What they appear to be good at is public relations and extracting profits from advertising and marketing, but not at providing a good basic service.
So in those circumstances, you ask yourself why would a general manager have to be brought in from the outside to run BTC when in fact there are Bahamians who could run the phone company. That is the starting point of immigration to protect jobs for Bahamians and it is only where Bahamians are not available that non Bahamians should be allowed. I ask again why this should not apply to the phone company.
I would like to share the five propositions on Immigration:
Firstly, Bahamians are for Bahamianization in a macro sense but in a micro sense they want their immigrant to be granted permission to work in The Bahamas.
Secondly, left to their devices some investors would and their Bahamian surrogates would plan Bahamians out of the economy of The Bahamas.
Thirdly, immigration policy has two competing objectives—protecting the work place for Bahamians and regulating the inflow of workers to The Bahamas where the skills are not available in The Bahamas.
Fourthly, immigration is a processing ministry and has the mission of processing applications for the workers and residents who wish to work and live in The Bahamas in a timely fashion.
Fifthly, immigration is an enforcement ministry and has the responsibility of arresting, detaining and expelling those non Bahamians who are not lawfully in The Bahamas, while at the same time being responsible for welcoming those people who are entering The Bahamas for a lawful purpose.
To carry out all of these propositions, the Department of Immigration has a staff of 231 people, who must administer these rules, laws and policies over 26 inhabited islands that stretch over four hundred miles of territory from north to south.
The question then is this: are Bahamians willing to pay for an immigration department?
It is interesting to me how some are always criticizing the government for not being progressive and forward thinking and analytical, yet in many respects the private sector services themselves suffer from the same cultural issues: the general slowness in our culture to get with the programme of modern life. It confounds me how a supposedly well-educated ruling class in the private sector can expect for things to go the same as before 2012 when the PLP came to power last year on some specific promises with regard to immigration.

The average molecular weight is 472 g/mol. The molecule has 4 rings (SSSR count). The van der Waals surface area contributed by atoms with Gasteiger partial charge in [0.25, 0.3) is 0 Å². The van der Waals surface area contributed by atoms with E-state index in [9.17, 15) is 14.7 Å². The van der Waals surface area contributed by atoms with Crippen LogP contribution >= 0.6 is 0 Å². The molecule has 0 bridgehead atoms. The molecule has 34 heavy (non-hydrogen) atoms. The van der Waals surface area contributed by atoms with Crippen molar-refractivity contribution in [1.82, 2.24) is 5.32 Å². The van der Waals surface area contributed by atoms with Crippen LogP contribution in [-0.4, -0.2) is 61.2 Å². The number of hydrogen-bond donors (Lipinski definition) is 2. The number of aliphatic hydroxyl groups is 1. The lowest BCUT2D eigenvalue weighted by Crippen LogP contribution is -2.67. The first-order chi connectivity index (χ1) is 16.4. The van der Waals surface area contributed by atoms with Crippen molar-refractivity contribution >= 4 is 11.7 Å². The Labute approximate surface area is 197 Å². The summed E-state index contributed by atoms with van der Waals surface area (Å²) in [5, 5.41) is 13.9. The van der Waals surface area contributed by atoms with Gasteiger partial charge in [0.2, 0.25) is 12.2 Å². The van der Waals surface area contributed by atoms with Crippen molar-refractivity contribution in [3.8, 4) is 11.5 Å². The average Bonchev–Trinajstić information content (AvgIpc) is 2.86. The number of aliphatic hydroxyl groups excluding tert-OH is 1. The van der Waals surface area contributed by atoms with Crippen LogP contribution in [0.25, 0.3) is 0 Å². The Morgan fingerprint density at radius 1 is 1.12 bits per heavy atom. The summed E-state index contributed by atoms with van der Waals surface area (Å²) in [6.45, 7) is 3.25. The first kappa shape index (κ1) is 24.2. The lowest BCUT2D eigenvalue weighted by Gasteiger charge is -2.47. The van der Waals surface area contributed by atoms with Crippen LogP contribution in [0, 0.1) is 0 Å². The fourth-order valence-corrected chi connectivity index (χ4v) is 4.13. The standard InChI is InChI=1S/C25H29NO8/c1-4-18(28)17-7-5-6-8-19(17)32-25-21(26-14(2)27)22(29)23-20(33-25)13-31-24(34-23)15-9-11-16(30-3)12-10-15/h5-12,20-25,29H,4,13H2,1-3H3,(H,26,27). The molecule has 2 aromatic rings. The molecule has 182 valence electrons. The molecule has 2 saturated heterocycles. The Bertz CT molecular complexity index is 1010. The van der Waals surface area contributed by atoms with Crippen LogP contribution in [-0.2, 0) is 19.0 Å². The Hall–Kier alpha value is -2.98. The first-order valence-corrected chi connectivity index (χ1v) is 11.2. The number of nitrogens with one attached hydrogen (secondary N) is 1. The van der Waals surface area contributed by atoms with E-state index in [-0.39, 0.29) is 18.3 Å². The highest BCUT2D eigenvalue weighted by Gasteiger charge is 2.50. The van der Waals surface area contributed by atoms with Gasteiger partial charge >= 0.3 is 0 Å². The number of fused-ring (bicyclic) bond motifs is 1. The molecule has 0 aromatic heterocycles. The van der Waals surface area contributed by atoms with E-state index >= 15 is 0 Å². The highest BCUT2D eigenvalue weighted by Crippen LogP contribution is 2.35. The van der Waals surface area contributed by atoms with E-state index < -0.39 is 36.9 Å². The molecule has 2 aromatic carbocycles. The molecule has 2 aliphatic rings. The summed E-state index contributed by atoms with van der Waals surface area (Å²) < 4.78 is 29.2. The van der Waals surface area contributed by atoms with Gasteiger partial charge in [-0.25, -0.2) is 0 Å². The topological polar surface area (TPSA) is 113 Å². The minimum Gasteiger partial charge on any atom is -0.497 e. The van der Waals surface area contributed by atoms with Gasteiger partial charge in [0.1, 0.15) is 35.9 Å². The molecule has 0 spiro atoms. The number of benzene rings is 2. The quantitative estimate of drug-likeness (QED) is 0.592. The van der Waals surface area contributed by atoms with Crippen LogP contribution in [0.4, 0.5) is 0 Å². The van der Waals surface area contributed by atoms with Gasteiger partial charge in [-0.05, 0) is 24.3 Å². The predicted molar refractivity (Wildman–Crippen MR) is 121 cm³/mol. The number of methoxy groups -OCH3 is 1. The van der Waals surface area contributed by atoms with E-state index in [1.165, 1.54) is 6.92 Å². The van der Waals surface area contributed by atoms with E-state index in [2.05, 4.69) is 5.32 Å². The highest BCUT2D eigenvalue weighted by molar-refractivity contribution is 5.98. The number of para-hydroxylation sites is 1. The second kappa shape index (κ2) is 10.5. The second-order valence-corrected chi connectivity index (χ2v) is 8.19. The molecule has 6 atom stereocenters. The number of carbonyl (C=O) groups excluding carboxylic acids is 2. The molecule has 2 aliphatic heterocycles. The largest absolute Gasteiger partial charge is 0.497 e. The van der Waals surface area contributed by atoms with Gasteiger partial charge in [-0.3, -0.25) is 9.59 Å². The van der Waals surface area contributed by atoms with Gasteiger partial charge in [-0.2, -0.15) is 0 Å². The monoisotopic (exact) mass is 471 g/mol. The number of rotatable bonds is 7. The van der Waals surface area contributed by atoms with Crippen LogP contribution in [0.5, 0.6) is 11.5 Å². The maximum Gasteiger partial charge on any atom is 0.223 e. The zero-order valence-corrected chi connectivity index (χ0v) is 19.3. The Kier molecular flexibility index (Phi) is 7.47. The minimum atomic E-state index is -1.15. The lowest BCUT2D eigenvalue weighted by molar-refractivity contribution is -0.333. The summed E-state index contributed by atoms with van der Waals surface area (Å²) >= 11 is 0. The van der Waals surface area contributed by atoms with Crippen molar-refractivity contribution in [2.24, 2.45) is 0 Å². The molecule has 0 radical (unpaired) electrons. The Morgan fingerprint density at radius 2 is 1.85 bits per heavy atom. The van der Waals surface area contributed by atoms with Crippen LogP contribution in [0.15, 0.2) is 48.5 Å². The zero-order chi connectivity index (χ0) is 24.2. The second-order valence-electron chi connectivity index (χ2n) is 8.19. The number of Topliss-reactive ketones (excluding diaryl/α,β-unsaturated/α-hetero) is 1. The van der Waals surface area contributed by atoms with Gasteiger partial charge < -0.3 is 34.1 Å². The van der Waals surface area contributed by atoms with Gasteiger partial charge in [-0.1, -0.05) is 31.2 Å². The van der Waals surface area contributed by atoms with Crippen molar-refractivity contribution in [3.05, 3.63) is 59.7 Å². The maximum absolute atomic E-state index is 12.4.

The critics did not read what was said in the party’s Charter for Governance. They obviously did not pay attention when the budget debate took place last year and this minister said two things that I would wish to recall. That there would be no publicity with regard to immigration checks but that those checks would become a standard feature of Bahamian life and that Bahamians might have to come to accept as a price of their demand for these checks incursions on their civil liberties. I went further and said that the time might come when we would have to introduce an identity document and Bahamian would have to get used to traveling with it. I warned people who were undocumented like the children of foreign parents born here without a document status to get their applications in because one consequence of what was proposed was that they might be deported to a country that they never knew if they did not have their papers on them.